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Keeping pre-school kids moving

It is predicted more than 70 million infants and children worldwide will be obese by 2025.

Dietetics master's student Jeanette Rapson.

Obesity rates in children world-wide are burgeoning, and those attending childcare are more at risk. Now a new Massey University study hopes to discover information that may help design interventions offering simple, practical and relevant tips for early childhood education (ECE) teachers about nutrition and physical activity for pre-schoolers.

It is predicted more than 70 million infants and children worldwide will be obese by 2025. In New Zealand, one in nine children are obese. Childhood obesity rates have increased from eight per cent in 2006/07 to 11 per cent in 2015/16. Children are more likely to be overweight if attending childcare.

Jeanette Rapson is studying her master’s in dietetics at Massey’s Auckland campus. She is currently collecting information from ECE centres across New Zealand to explore what teachers and staff know about nutrition and physical activity for pre-schoolers (two to five year- olds) in childcare.

“With more children enrolled in ECE centres, this environment is extremely important for children’s health, particularly with regards to body weight. Children who are overweight or obese experience many negative health consequences such as high blood pressure, breathing difficulties, podiatric complications, bone fractures and low self-esteem. These children are also at higher risk of obesity in adulthood, developing other chronic diseases later in life, such as type 2 diabetes and cardiovascular disease.”

Ms Rapson hopes her study will improve children’s health and give teachers the confidence to support children’s nutrition and physical activity. “We hope to inform future health promotion programmes that will offer ECE teachers practical and relevant nutrition and physical activity advice for pre-schoolers. If ECE teachers feel they have good knowledge about nutrition they will be confident in supporting healthy choices.”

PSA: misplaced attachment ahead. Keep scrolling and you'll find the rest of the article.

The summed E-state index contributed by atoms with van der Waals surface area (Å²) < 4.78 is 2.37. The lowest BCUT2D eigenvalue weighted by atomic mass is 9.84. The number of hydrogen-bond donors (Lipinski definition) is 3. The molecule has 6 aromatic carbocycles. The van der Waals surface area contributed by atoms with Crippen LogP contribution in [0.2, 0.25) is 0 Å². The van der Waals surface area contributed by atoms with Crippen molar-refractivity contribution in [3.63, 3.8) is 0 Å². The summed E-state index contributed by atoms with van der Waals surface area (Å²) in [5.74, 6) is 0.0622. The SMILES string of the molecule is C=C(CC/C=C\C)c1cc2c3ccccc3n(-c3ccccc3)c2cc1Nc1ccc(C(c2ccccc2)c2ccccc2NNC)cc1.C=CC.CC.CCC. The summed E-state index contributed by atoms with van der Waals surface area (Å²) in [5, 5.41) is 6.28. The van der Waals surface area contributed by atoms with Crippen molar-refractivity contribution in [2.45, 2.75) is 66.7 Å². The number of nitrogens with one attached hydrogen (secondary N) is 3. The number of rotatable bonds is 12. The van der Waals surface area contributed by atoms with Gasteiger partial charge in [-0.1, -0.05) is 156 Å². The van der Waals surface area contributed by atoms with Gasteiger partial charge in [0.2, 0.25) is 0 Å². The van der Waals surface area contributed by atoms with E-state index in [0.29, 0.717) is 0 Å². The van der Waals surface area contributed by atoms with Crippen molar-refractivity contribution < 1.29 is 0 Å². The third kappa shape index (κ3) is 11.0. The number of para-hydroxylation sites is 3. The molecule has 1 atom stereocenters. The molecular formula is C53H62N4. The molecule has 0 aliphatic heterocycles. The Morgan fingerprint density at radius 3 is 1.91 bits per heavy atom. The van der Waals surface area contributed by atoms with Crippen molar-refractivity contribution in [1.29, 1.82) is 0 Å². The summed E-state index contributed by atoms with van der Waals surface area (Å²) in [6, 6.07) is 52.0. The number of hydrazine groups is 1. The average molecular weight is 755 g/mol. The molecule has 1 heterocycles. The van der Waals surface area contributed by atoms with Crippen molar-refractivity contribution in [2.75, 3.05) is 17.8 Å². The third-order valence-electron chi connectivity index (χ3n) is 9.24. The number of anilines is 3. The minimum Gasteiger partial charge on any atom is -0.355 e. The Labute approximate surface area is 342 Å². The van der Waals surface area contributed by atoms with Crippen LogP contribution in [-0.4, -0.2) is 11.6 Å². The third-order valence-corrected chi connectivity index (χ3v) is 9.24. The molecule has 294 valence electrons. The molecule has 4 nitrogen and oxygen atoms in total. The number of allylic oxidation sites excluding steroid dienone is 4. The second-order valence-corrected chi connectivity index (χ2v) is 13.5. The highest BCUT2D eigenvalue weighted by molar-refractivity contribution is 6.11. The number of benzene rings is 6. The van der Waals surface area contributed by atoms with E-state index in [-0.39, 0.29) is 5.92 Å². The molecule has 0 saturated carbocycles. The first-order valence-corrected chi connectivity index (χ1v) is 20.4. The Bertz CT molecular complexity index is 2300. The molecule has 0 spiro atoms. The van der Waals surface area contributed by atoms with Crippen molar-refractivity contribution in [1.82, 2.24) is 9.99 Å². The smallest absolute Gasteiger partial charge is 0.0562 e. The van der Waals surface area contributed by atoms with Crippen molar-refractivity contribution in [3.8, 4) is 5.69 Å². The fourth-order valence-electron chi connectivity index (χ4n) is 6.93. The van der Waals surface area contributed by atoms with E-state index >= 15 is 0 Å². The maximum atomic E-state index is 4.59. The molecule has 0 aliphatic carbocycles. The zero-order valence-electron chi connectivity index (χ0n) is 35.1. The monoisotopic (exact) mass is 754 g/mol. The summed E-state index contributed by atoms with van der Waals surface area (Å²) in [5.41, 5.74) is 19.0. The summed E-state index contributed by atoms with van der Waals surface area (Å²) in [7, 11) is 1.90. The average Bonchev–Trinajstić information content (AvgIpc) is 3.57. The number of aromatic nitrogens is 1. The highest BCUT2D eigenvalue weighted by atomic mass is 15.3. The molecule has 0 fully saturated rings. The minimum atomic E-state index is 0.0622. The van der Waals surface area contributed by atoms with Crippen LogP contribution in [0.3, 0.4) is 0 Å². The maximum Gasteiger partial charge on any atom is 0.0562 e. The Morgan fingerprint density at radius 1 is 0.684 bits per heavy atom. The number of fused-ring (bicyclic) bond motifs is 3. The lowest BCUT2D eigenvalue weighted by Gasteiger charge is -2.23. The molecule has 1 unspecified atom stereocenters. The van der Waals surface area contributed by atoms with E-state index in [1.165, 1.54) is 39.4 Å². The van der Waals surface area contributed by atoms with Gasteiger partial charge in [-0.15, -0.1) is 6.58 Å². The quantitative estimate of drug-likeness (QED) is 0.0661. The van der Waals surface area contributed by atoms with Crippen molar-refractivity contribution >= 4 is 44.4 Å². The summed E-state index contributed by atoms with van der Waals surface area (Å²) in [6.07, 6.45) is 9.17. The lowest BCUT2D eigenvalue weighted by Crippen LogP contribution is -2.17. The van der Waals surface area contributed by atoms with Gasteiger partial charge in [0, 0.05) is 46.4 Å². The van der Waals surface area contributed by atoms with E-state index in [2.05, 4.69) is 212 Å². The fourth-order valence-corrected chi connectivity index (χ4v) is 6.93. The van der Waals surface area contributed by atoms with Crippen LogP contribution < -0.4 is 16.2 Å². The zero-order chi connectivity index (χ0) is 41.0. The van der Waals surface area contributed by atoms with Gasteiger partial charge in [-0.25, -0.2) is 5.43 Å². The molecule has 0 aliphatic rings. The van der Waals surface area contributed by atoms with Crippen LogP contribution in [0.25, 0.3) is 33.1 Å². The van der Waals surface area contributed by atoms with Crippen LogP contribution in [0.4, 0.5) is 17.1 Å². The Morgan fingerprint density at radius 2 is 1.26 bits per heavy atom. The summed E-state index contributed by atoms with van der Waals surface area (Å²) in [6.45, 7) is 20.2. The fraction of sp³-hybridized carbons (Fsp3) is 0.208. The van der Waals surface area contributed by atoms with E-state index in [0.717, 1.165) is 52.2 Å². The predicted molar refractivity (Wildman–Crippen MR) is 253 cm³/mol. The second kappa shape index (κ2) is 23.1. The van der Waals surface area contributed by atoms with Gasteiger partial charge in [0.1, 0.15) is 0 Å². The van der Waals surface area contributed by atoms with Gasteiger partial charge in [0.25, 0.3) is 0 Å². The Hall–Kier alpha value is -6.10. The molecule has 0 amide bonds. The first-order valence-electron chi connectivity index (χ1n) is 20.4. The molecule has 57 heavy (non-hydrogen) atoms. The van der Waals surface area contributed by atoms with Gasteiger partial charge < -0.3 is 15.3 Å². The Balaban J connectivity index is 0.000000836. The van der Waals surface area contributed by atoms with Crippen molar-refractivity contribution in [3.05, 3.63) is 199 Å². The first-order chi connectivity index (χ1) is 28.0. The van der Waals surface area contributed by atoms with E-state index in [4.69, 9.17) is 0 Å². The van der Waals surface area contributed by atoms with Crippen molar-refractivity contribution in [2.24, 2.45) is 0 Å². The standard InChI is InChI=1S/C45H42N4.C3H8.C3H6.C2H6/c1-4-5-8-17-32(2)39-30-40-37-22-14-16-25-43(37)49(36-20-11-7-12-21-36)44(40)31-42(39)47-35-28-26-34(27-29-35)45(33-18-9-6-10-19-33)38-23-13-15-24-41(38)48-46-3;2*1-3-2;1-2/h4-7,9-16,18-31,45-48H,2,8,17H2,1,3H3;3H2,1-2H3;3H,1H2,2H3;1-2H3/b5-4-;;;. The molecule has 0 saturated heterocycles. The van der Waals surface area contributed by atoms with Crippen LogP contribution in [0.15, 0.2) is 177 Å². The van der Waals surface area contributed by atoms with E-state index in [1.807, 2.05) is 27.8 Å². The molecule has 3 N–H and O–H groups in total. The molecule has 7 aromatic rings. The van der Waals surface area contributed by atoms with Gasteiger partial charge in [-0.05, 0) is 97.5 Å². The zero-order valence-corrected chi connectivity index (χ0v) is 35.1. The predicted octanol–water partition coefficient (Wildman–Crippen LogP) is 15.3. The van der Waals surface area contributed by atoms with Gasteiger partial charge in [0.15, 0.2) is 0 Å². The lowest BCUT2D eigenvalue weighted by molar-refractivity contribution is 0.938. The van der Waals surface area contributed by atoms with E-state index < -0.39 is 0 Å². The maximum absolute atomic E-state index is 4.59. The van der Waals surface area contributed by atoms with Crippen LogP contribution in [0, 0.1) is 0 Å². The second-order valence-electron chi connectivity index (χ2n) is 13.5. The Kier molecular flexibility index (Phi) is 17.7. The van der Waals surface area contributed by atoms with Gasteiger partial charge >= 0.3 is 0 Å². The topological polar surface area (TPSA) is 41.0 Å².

Predictions of a growing obese population mean an enormous burden with health care costs already stretched. “There are global efforts to eliminate childhood obesity. Many plans stress the importance of targeting schools. Studies show that teachers and their knowledge influence child health, especially since they now spend many hours with children each day. Yet little is known about what ECE teachers know about nutrition and physical activity for pre-schoolers in New Zealand.”

The cross-sectional descriptive study uses qualitative and quantitative data. Once a childcare provider agrees to participate in the study, they will be sent a link to distribute to staff. Participation of ECE teachers and other staff is voluntary, regardless of whether their centre has agreed to participate.

The 30-item nutrition and physical activity knowledge questionnaire takes approximately 15 minutes to complete, and is anonymous. The questionnaire is open to participants until July 31. Participants must be New Zealand childcare staff working either part-time, full-time or as casual employees.

Ms Rapson’s study, which is being done in conjunction with BestStart Educare and the Heart Foundation, is due to be completed by the end of the year. The research is being supervised by Dr Ajmol Ali from the School of Sport and Exercise and Dr Cathryn Conlon from the School of Food and Nutrition.

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